But such involvement from the DCCC could spark criticism from its members.
“If people want to run for office, they’re going to run and no one should tell them not too,” one California Democratic strategist said. “Democrats should focus on attacking Trump Republicans. Democrats shouldn’t attempt to eat their own.”
A handful of other races also shook up before the filing deadline, which was March 9 for races with incumbents seeking re-election.
In the 48th District, Scott Baugh, a former state assemblyman and Orange County GOP chairman, announced he would challenge Republican incumbent Dana Rohrabacher.
Democrat Michael Eggman announced he would launch another challenge against GOP Rep. Jeff Denham in the 10th District. Eggman lost to Denham in 2014 and narrowly in 2016.
Businessman TJ Cox had been running in the 10th District, but switched over to the 21st to challenge Rep. David Valadao, whose 2016 opponent, Emilio Huerta, dropped out of the race.
What’s in a name?
The filing deadline also provides an opportunity for candidates to define themselves on the ballot. In California, candidates have the option of using up to three words to characterize themselves on the ballot, in relation to their current profession.
Some candidates got creative, like Freeman Michaels, a software engineer not affiliated with a party, who is running in the 52nd District. His designation was “Retired Computer Geek.” Shastina Sandman, a pro-Trump Republican running in the 48th District, listed herself as “Mompreneur/CEO.”
However, it is not clear if these designations will be approved. According the the California secretary of state, a ballot designation should relate to one’s current profession or political office and cannot include statuses like “veteran” or “activist,” or volunteer work.
Lawmakers are typically identified as the incumbent or representative, but Denham opted to have his ballot designation read “Businessman/Farmer/Representative,” according to the candidate list from Stanislaus County.
Other ways candidates have chosen to identify could indicate how they will define themselves in their campaigns.
Republican Rocky Chavez, a state assemblyman running in the 49th District, opted to list “retired Marine colonel” as his ballot designation. The 49th is home to the large Camp Pendelton Marine Corps base. Democrat Mai Khanh Tran, a pediatrician who is running in the 39th District, listed herself as “Doctor, Mother, Teacher.”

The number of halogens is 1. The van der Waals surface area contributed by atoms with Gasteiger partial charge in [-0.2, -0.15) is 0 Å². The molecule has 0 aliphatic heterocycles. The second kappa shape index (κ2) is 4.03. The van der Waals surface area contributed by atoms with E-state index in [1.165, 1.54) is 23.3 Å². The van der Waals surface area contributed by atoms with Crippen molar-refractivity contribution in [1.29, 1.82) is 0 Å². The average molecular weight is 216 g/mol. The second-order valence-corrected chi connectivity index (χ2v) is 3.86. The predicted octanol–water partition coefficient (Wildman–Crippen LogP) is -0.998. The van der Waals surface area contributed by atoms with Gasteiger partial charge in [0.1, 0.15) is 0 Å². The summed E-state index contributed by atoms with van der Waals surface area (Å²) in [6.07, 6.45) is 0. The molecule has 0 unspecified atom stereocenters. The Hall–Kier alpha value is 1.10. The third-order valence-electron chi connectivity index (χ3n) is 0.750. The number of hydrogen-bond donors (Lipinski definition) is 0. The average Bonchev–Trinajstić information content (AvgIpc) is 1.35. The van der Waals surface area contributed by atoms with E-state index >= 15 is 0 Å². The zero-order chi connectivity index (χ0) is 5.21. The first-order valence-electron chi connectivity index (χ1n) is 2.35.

The ballot designation also sparked some controversy in the 50th District, represented by GOP Rep. Duncan Hunter, who is under federal investigation for misuse of campaign funds.
Josh Butner, a Navy veteran and school board member, accused fellow Democratic candidate Ammar Campa-Najjar of misleading voters with his ballot designation of “local business owner.”
Butner’s campaign sent out a press release Monday noting that Campa-Najjar’s communications firm is not a registered corporation in California and instead was registered with a Washington, D.C., address.
“Voters deserve to know: Is Ammar Campa-Najjar just another politician who inflates his resume and changes his work experience to benefit his run for office?” asked Francis Nguyen, Butner’s campaign manager.
Campa-Najjar called the accusation “baseless.” He said he founded his company in D.C., and has scaled back his work since launching his congressional campaign. His company does not employ any other workers and he is currently working with two clients in the 50th District.
“It speaks volumes to the kind of campaign he’s running,” Campa-Najjar said of Butner’s accusation. “I think a lot of people who own businesses understand that where a business is founded is not necessarily just where they operate.”
Despite some heated primaries ahead, Democrats remain optimistic that California will be key to flipping the 24 GOP seats needed to win back the House (23 if Democrat Conor Lamb’s win in last week’s Pennsylvania special election becomes official).
“I have no doubt that California will contribute significantly towards Democrats move towards taking back the House this year,” said Bauman, the state’s Democratic Party chairman.